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ABSTRACT:

Effects of linear edges on tree communities and soil properties in a moist semi-deciduous forest in Ghana

Article; Early Access

Addo-Fordjour, P; Abrokwah, J; Arko, AP; Pappoe, NA; Yawson, D; Yeboah, N; Roberttsiquaye, A; Puobe, RN; Anane-Frimpong, K; Fosu, SA; Ansah-Owusu, J; Dankwa, LD; Oppong, FD; Otu, TK; Russell, RE

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2024

PLANT ECOLOGY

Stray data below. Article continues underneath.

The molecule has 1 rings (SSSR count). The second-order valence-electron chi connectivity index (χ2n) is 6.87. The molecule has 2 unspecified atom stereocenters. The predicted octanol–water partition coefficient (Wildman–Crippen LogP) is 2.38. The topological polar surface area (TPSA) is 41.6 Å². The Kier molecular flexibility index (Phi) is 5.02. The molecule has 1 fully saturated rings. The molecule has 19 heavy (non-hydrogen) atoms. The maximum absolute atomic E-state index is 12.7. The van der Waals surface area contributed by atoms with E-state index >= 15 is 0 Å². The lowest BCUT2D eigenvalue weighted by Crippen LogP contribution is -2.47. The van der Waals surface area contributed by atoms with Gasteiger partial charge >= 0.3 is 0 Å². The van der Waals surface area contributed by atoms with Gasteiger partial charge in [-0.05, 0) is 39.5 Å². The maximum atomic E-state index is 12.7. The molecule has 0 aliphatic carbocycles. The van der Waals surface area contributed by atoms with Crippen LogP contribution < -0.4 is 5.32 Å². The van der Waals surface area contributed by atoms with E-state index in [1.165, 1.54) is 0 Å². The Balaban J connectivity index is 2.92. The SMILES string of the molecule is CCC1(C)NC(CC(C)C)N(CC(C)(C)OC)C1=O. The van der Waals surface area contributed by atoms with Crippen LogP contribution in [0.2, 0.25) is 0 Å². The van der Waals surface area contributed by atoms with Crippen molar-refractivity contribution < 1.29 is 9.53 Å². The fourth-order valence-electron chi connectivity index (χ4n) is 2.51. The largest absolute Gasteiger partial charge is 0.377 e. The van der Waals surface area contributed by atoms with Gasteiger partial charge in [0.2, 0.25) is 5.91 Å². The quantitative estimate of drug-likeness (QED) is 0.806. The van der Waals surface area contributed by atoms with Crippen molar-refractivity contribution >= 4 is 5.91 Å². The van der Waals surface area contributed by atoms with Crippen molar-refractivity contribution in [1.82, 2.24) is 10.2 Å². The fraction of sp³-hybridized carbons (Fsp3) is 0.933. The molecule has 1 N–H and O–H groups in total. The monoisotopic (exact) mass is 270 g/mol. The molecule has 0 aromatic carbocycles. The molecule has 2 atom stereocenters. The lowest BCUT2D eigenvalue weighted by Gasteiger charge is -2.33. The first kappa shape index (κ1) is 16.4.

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Edge disturbance can affect forest vegetation and soil properties, causing shifts in plant community structure. We investigated how linear forest edges influence tree community structure, soil properties, and the relationship of tree species composition with soil properties in a moist semi-deciduous forest, Ghana. We quantified tree community structure in 35 20 x 20-m plots each in forest edge and interior areas, and analyzed soil properties in the plots. Our findings revealed no significant difference in tree diversity between the forest edge and interior, although species composition differed considerably. The forest interior supported a significantly higher tree density than the forest edge, although basal area was similar between the edge and interior. Individual tree species exhibited different responses to the forest edge at varying magnitudes. Generally, light-demanding and shade-tolerant species showed associations with the forest edge and interior, respectively. Soils at the forest edge contained significantly lower Mg and higher Na concentrations than soils in the forest interior, while concentrations of other soil properties were similar between the forest edge and interior. Many of the soil properties (Na, Ca, P, Mg, effective cation exchange capacity, organic matter, soil texture) were uniquely associated with tree species composition in either the forest edge or interior. This study increases our understanding of linear edge effects on tree communities and soil properties, which can contribute to developing comprehensive edge theory for forest management.

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